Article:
Maintain consistency in your planning and documents. If you make equal gifts to your heirs while alive, then make equal bequests to them in your will when you die. If your agent under your power of attorney makes equal gifts to those same people when you're disabled, then there really isn't likely to be much issue if. However, if into that equal mix that you deed your home to your eldest daughter, the question is why. There may in fact be nothing untoward in that your daughter lived in the home with you and cared for you full time while your other children didn't. So you made one special provision for her. But how will other heirs know that was the case, rather than your daughter merely manipulating you during a weak moment.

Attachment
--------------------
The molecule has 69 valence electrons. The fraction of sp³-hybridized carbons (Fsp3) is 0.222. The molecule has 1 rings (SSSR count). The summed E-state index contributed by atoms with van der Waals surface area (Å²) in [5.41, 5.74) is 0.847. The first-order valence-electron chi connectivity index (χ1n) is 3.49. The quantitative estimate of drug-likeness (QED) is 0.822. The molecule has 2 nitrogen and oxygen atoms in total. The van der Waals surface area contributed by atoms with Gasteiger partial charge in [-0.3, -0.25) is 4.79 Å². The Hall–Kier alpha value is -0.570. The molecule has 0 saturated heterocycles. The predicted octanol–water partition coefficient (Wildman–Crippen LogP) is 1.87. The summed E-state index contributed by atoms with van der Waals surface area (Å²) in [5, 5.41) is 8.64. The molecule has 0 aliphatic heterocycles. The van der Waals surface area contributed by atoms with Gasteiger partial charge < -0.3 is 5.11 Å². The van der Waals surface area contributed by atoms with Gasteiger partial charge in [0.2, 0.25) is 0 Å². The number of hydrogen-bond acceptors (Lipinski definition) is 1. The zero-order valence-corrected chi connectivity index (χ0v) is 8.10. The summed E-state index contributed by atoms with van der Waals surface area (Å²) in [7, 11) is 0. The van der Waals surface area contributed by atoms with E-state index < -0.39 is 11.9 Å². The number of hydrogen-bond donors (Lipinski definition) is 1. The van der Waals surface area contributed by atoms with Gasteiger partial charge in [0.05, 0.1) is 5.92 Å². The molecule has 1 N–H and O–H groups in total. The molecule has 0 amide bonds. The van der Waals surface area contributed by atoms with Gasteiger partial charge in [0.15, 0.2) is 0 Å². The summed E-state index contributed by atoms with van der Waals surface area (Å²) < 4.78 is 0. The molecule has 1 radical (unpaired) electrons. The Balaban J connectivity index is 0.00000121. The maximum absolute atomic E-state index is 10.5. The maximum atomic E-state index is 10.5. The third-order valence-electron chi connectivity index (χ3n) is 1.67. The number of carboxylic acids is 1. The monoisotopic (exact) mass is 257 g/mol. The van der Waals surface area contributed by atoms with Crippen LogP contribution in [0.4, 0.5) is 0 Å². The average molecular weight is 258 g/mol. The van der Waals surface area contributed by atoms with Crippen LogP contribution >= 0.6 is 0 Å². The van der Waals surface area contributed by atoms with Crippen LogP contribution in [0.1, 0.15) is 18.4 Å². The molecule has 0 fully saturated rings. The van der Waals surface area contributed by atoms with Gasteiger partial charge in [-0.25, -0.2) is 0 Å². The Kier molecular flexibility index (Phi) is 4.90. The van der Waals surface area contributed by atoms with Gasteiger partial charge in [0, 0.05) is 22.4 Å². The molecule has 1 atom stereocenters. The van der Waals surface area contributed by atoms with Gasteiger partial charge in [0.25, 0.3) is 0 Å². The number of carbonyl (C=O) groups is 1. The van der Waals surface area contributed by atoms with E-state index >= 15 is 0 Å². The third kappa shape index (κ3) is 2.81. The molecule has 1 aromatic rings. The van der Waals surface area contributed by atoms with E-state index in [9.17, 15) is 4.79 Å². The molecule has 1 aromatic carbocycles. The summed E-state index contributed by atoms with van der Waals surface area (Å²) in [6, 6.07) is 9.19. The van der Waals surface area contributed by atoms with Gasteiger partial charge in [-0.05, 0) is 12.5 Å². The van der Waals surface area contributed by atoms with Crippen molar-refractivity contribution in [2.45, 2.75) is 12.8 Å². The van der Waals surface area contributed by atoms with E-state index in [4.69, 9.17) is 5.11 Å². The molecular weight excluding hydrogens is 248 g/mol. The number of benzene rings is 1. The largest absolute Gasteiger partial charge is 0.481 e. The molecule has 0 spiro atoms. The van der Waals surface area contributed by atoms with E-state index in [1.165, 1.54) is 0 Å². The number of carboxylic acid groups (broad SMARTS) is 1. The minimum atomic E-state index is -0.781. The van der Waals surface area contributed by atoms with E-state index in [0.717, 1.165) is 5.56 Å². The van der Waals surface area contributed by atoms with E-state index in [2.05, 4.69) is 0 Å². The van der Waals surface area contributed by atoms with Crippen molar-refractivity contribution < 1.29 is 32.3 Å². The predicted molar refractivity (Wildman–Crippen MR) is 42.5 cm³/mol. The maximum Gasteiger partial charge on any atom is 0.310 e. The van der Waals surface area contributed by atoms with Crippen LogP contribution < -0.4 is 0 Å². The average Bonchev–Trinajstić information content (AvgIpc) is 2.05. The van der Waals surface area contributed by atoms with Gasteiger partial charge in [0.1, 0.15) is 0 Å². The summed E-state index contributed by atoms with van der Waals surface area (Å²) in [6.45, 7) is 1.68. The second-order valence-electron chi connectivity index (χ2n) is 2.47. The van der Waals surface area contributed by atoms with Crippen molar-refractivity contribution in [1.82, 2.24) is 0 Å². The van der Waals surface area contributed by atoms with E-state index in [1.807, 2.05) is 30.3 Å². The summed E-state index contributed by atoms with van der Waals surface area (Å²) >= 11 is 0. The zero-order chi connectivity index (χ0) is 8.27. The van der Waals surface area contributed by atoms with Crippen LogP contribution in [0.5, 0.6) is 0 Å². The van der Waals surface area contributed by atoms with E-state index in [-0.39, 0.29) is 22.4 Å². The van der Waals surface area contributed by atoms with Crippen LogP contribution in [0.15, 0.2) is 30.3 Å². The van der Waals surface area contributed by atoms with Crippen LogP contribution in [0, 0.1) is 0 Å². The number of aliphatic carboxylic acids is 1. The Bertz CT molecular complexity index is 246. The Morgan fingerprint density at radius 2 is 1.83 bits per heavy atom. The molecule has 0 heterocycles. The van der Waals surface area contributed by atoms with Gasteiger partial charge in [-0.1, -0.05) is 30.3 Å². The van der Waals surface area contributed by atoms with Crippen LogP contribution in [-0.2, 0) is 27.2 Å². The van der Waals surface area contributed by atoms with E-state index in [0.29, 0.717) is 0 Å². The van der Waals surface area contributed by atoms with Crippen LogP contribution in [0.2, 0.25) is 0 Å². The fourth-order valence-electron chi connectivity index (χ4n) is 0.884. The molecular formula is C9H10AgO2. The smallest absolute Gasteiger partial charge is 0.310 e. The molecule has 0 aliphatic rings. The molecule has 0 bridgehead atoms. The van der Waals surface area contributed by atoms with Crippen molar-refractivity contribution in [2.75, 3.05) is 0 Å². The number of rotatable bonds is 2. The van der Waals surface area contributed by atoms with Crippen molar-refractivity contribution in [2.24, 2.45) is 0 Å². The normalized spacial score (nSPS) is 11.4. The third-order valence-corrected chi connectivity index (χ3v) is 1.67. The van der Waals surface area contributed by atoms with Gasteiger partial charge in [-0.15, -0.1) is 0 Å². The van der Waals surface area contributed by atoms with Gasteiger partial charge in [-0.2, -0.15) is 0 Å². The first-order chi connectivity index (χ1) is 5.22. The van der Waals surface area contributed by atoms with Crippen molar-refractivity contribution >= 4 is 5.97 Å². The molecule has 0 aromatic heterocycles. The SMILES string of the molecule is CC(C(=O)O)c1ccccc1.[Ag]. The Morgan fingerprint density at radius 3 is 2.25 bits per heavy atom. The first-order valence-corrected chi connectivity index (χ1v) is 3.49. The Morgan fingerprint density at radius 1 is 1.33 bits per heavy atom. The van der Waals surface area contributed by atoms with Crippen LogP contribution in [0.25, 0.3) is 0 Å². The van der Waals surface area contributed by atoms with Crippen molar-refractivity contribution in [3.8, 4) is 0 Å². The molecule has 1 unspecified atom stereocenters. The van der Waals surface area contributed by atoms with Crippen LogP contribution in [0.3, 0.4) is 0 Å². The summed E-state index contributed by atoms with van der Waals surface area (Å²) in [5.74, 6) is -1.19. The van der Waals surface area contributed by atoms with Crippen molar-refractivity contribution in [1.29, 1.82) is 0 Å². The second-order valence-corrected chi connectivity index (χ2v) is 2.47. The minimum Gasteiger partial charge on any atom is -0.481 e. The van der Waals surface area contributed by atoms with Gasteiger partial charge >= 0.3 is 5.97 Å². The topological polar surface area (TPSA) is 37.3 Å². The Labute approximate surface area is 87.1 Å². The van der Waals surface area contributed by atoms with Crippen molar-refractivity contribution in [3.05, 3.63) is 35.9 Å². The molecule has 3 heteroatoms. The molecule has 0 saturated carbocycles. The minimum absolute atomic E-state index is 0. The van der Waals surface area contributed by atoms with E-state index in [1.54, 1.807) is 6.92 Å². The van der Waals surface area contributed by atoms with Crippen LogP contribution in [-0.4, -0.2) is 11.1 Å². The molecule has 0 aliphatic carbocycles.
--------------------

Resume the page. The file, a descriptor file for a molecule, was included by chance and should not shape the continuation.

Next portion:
Address inconsistencies in gifts, bequests and planning documents in a manner that makes it clear that those differences are intentional. Sign a gift letter explaining the rationale for the gift. Let your other children know why it is that your daughter is receiving the house in addition to her share of your estate. File a gift tax return. Your other children will know that you bequeathed the house to her when you were of sound mind. This will also reconfirm the gift many months later when the return is due. At yet another date, sign a new will that expressly acknowledges the prior gift and that you intend that your remaining assets should be bequeathed equally. This will show that you spent time thinking about the gift, and that it is consistent throughout different versions of the will. If you include a favorite nephew in those who can receive gifts under your power of attorney, but not in your will, expressly state in the power the maximum gifts that can be made to him. Address differences explicitly and with detail to avoid fights and challenges later. You want to know that after you die, your wishes will be adhered to.
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